Small farmers and their advocates—such as the Center for Food Safety, Organic Consumers Association, state and local nonprofits, and dozens of local co-ops—successfully argued that small farms should be exempt from these requirements because they are not the problem. The FDA has yet to trace a large-scale food-borne illness in the U.S. to a small farm.
Hagan wrote in a prepared statement that "this amendment protects our small producers from unnecessary government red tape. Because of this amendment, small farmers can continue bringing their homemade jellies, vegetables and freshly baked bread to farmers markets without being overburdened by new government regulations."
"What happened is the local, organic, sustainable food movement got effectively involved to highlight that the existing system is designed for big business," says McReynolds, who helped lobby for the amendment. "We said, 'You need to modify the bill for small farmers' and we got a lot of significant modifications. There will be space for small farms to exist."
Initially, big agriculture favored the bill; the tighter restrictions at least gave the appearance that large farms were on board with higher food safety standards. But when the Tester-Hagan amendment was added, 20 major food producers, including the United Fresh Produce Association and the Produce Marketing Association, fired off a letter to Congress opposing the small farm exemptions, alleging they jeopardized food safety. They asserted that Tester's comments, "Small producers are not raising a commodity, but are raising food," was tantamount to waging "an ideological war against the vast majority of American farmers."
McReynolds notes that the most important point of the amendment is "the recognition in federal law that small farms need to be regulated differently than large farms. It has been resisted in the past. That's a tremendous advance to allow an alternative food system."
A small farm (see sidebar at right) is defined as one that sells less than $500,000 in food annually and sells its goods within 275 miles or within the same state.
Small farmers who don't process food—meaning they don't produce jams, pickles, salsas, cheeses, etc.—will be largely left alone unless there is an incident of food-borne illness at that farm. The FDA then can revoke the exemption.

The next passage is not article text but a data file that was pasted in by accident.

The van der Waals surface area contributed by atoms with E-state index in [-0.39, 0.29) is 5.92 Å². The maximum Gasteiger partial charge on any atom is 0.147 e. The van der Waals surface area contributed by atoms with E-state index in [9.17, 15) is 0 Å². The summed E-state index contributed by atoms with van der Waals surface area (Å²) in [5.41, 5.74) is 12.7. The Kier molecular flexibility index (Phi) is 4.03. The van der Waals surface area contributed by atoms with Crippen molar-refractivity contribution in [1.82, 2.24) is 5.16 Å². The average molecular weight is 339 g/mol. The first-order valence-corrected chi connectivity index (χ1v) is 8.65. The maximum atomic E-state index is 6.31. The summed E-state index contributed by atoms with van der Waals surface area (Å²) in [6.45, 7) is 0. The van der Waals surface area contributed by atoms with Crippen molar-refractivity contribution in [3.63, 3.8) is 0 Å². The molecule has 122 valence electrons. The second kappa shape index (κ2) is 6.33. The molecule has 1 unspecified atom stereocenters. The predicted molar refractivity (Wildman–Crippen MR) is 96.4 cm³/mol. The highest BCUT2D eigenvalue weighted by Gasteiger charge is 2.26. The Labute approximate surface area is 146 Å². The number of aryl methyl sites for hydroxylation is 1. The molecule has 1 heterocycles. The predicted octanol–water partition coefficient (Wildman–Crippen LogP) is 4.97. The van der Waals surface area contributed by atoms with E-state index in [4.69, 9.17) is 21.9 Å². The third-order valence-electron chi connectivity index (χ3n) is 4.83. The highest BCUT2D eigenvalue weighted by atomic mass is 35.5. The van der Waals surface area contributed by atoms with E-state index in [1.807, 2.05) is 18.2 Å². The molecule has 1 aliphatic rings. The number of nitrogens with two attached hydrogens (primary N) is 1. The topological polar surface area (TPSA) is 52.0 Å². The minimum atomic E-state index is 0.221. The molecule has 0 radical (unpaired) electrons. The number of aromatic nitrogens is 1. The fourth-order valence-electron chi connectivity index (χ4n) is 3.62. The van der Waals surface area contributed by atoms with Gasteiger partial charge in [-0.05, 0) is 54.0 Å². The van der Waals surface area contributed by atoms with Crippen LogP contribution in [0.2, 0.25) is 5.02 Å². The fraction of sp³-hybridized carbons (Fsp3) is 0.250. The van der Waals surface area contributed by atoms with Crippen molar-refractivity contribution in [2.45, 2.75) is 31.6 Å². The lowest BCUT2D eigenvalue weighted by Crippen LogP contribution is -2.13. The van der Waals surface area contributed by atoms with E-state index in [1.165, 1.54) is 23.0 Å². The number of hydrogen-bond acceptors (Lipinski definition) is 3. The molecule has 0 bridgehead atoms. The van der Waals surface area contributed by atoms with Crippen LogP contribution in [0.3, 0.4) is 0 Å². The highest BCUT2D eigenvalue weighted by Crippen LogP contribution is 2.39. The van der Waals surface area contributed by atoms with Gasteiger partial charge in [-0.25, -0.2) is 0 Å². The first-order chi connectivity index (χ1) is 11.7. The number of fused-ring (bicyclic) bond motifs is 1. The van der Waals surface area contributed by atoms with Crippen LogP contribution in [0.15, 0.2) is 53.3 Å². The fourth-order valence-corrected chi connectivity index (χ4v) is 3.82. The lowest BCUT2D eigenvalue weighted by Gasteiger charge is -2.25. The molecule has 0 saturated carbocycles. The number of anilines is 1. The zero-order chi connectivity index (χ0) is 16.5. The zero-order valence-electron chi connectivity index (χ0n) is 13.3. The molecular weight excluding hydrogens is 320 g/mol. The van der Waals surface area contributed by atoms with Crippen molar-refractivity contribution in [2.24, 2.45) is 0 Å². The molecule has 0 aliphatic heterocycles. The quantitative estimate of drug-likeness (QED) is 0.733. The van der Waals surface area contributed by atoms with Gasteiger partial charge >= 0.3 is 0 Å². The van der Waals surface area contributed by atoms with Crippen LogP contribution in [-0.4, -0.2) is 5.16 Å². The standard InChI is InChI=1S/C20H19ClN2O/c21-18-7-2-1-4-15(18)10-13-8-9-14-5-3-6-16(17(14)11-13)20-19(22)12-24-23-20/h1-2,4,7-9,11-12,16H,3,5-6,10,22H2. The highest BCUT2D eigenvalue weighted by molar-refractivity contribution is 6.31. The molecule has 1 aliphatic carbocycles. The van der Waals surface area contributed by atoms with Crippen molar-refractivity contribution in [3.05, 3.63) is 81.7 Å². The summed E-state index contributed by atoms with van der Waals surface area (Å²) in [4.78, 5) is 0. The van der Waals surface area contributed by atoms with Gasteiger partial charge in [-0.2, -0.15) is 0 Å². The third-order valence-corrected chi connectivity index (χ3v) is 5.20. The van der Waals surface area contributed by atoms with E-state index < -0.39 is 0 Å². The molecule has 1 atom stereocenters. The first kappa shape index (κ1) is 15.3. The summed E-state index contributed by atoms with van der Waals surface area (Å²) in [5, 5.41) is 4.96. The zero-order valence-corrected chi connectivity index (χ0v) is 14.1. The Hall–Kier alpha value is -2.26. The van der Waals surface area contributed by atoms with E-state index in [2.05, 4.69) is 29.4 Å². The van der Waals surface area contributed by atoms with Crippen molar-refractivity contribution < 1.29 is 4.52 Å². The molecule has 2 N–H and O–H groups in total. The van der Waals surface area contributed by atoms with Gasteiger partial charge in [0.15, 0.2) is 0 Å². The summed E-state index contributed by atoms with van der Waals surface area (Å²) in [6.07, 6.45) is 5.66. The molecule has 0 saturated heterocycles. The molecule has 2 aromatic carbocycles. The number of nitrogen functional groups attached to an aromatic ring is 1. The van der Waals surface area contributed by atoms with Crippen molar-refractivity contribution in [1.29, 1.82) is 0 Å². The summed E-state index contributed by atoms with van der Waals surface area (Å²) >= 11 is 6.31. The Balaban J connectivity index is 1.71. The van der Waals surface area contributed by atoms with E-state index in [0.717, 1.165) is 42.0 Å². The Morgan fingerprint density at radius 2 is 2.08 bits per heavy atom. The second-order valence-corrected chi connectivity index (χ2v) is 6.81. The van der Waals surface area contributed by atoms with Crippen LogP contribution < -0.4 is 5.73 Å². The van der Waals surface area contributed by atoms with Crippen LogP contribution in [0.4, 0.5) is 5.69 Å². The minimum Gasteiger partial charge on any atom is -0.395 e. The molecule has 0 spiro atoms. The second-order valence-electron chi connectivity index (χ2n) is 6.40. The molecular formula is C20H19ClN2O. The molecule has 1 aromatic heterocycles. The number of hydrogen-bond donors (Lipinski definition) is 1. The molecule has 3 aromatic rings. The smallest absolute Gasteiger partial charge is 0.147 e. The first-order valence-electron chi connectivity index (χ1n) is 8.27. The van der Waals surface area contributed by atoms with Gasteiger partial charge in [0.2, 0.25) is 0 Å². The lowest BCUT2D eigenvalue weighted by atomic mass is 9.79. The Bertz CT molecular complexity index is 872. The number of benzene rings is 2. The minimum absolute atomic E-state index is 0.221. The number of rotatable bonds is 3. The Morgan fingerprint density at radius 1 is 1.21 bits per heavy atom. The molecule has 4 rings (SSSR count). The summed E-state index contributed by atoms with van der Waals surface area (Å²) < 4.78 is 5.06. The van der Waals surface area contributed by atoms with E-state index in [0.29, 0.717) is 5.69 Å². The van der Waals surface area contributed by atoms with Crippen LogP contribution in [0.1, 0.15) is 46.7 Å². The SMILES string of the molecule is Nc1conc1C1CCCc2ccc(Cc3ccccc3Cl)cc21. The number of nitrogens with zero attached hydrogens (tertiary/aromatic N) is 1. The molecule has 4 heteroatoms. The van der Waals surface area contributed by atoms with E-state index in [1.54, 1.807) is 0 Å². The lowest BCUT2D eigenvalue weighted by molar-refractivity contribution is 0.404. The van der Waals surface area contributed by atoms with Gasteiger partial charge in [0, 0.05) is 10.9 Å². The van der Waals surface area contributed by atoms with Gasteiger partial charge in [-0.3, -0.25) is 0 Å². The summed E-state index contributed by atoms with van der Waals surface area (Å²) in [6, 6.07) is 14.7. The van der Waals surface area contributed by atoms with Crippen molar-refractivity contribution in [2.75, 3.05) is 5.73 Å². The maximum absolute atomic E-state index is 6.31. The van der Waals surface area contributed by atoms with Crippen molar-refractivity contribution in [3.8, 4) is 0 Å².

The law also provides for a grant program for small farmers, processors and wholesalers to take food safety courses. And instead of requiring bar codes on products from small farms—the equipment and interfacing with the national Universal Product Code system is extremely expensive—a producer must only clearly label them with its name and address.
"By putting that label on there, the farm is already putting themselves on the line," McReynolds says.
"Our customers know us," says DeMent of Coon Rock Farm. "They can come out and see what we're growing."
Dan Ragan, director of the food and drug protection division at the state department of agriculture, says the amendment is a positive for small farms. "We don't want to put too much of a financial burden on them," he says, noting that the limited distribution area and labeling requirements are sufficient. "We'll be able to find it if something goes wrong," he says.
But some small farmers say the law and the amendment are inadequate. Bob Kellam, who, with his wife, Susan Wyatt, owns a 60-acre farm in east Raleigh, says he would have reduced the 275-mile limit even further. (It was originally 400 miles to accommodate farmers in western states where markets are farther apart. The law now reads "within the same state.")
In fact, local farmers markets have tougher restrictions on who can sell there. The Raleigh downtown farmers' market has set a 90-mile limit; the midtown market at North Hills is 50 miles and Durham's is 70.
"I'm really pleased the amendment survived," Kellam says, "but it's only a small step. A lot more needs to happen."
Holcomb and DeMent opposed the law and the amendment. "I spent a lot of time fighting it," DeMent says. "It doesn't solve the main problems with food systems. It overreaches and it doesn't deal with education. My sincere hope is that it would have died."
The state agriculture department has been preparing for the bill's passage and is already contracted with the FDA to conduct inspections. Ragan says his department, if there is adequate funding, will conduct more inspections on high-risk farms and processors, such as those that make fresh juices. Of 8,000 farms registered with the state agriculture department, 480 are classified as high-risk. The state has just 30 inspectors to oversee the farms.